Hoyer Speaks in Regards to the Shootings in Tucson, Arizona on the House Floor

See video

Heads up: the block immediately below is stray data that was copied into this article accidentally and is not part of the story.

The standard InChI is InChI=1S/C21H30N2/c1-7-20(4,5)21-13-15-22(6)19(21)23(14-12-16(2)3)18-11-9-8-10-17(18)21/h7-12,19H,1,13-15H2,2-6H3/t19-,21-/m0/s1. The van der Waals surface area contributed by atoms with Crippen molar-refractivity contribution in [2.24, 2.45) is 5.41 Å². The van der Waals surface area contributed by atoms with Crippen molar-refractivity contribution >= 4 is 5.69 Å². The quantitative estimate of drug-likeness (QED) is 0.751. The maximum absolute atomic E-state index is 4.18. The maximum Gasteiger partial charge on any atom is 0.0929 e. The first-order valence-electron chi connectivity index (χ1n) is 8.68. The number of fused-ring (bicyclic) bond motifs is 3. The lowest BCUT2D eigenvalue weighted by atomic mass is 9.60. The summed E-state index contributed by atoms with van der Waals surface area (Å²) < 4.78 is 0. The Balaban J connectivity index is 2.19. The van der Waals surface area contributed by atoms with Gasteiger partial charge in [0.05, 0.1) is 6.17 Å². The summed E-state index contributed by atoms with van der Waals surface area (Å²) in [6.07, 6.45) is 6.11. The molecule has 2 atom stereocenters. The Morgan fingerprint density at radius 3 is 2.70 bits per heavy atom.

... time. the speaker pro tempore: without objection. the gentleman from arizona. million pastor: i yield four -- mr. pastor: i yield four minutes to the gentleman from maryland, mr. hoyer. the speaker pro tempore: the gentleman from maryland is recognized for four minutes. mr. hoyer: i thank the gentleman from arizona for yielding. madam speaker, this week we pause the work of the house to mourn the loss of lives of six of our fellow citizens. one of those born on that day of tragedy and carnage when thousands were slain and equally -- in an equally indiscriminate, heinous act of hate. citizens shot dead on saturday in tucson in pursuit of the right to peaceably assemble. . the amendment which gabrielle giffords read on this floor. we come as well to honor those who risked their lives to save others. to pray for the lives of the wounded. and to pray for our colleague and friend, congresswoman gabrielle giffords. today this tellble of representative democracy -- tell am of representative democracy is -- temple of representative democracy is a sadder place. but representative giffords' intelligence and toughness, her public spirit and her charm will, god willing, and with the extraordinary med edcal care she is receiving -- medical care she is receiving, soon return to this body. and again be a practitioner and a model for the principles of civil debate and thoughtful deliberation on which this temple is founded. congresswoman giffords was attacked doing the work that is the heart of democracy as has been so eloquently observed by our speaker, mr. boehner. listening to her neighbors, listening to those who sent her here to washington to reflect their views. each one of us have done that work, each one of us has come back bearing their fears and their hopes, their convictions and their visions for the future. some of course are everyday hopes, some are matters of life and death. but in each case we bring these hopes here and speak to our neighbors as best we can. that is what congresswoman giffords was doing. we do not know, of course, the specific motive which led the perpetrator of this crime to act. nor can we draw conclusions as to specific causes. but it seems to me it is a time for us to reflect on the heightened anger being projected on our public debate. and the daily denigration of those with whom we disagree and it is appropriate therefore that the wrenching, shocking, senseless violence of that day compel us to reflect on our own represent -- responsibility to tell per our words -- temper our words and rcht those with whom we disagree. let the failure to do so give incitement to the angriest and most unstable among us. let us speak for our neighbors in a spirit of unity. not a false and shallow unity, not a unity that wishes away our differences or our discords, but a unity founded on our reverence for our democracy's most precious, most franl ilgift, its power -- fragile gift, its power to resolve without violence our questions. in a much darker time than ours, from the edge of a great war, president lincoln addressed these words to the men and women whom even in the war's depths he refused to see as anything other than his fellow americans, he said this, we are not enemies but friends. we must not be enemies, though passion may have strained, it must not break our bonds of affection. there are in every society and in every culture and every nation those who reflect that cede -- creed, but if we love our country, if we honor our oath to country, constitution and to our nation of laws, we must live by those words. ...